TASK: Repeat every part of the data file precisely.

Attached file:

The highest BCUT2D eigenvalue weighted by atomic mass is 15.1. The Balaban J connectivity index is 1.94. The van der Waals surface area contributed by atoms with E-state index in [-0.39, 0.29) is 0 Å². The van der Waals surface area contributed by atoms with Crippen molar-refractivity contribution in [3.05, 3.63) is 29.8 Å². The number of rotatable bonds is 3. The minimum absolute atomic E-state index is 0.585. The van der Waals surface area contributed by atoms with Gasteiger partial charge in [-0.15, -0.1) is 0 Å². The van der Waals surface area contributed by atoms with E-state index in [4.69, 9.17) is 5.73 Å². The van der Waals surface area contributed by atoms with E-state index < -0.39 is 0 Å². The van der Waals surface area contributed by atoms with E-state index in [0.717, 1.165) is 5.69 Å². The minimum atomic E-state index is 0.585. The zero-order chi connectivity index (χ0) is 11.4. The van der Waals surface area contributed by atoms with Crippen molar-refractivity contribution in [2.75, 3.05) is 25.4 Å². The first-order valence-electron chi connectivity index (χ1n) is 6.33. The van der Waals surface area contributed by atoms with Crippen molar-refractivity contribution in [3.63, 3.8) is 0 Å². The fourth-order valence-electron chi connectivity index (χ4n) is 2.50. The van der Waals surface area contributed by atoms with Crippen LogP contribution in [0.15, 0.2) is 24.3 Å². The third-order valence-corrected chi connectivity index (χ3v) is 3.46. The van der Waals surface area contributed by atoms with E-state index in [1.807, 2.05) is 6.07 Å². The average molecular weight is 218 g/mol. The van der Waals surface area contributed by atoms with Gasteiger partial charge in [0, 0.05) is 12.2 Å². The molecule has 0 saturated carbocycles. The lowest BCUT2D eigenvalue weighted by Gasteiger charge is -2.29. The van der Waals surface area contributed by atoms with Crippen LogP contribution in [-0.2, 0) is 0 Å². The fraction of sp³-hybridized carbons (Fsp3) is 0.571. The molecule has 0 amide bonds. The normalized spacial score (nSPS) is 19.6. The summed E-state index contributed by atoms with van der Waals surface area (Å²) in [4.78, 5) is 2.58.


The highest BCUT2D eigenvalue weighted by atomic mass is 15.1. The Balaban J connectivity index is 1.94. The van der Waals surface area contributed by atoms with E-state index in [-0.39, 0.29) is 0 Å². The van der Waals surface area contributed by atoms with Crippen molar-refractivity contribution in [3.05, 3.63) is 29.8 Å². The number of rotatable bonds is 3. The minimum absolute atomic E-state index is 0.585. The van der Waals surface area contributed by atoms with Gasteiger partial charge in [-0.15, -0.1) is 0 Å². The van der Waals surface area contributed by atoms with E-state index in [4.69, 9.17) is 5.73 Å². The van der Waals surface area contributed by atoms with E-state index < -0.39 is 0 Å². The van der Waals surface area contributed by atoms with E-state index in [0.717, 1.165) is 5.69 Å². The minimum atomic E-state index is 0.585. The zero-order chi connectivity index (χ0) is 11.4. The van der Waals surface area contributed by atoms with Crippen molar-refractivity contribution in [2.75, 3.05) is 25.4 Å². The first-order valence-electron chi connectivity index (χ1n) is 6.33. The van der Waals surface area contributed by atoms with Crippen molar-refractivity contribution in [3.63, 3.8) is 0 Å². The fourth-order valence-electron chi connectivity index (χ4n) is 2.50. The van der Waals surface area contributed by atoms with Crippen LogP contribution in [0.15, 0.2) is 24.3 Å². The third-order valence-corrected chi connectivity index (χ3v) is 3.46. The van der Waals surface area contributed by atoms with E-state index in [1.807, 2.05) is 6.07 Å². The average molecular weight is 218 g/mol. The van der Waals surface area contributed by atoms with Gasteiger partial charge in [0, 0.05) is 12.2 Å². The molecule has 0 saturated carbocycles. The lowest BCUT2D eigenvalue weighted by Gasteiger charge is -2.29. The van der Waals surface area contributed by atoms with Crippen LogP contribution in [-0.2, 0) is 0 Å². The fraction of sp³-hybridized carbons (Fsp3) is 0.571. The molecule has 0 amide bonds. The normalized spacial score (nSPS) is 19.6. The summed E-state index contributed by atoms with van der Waals surface area (Å²) in [4.78, 5) is 2.58.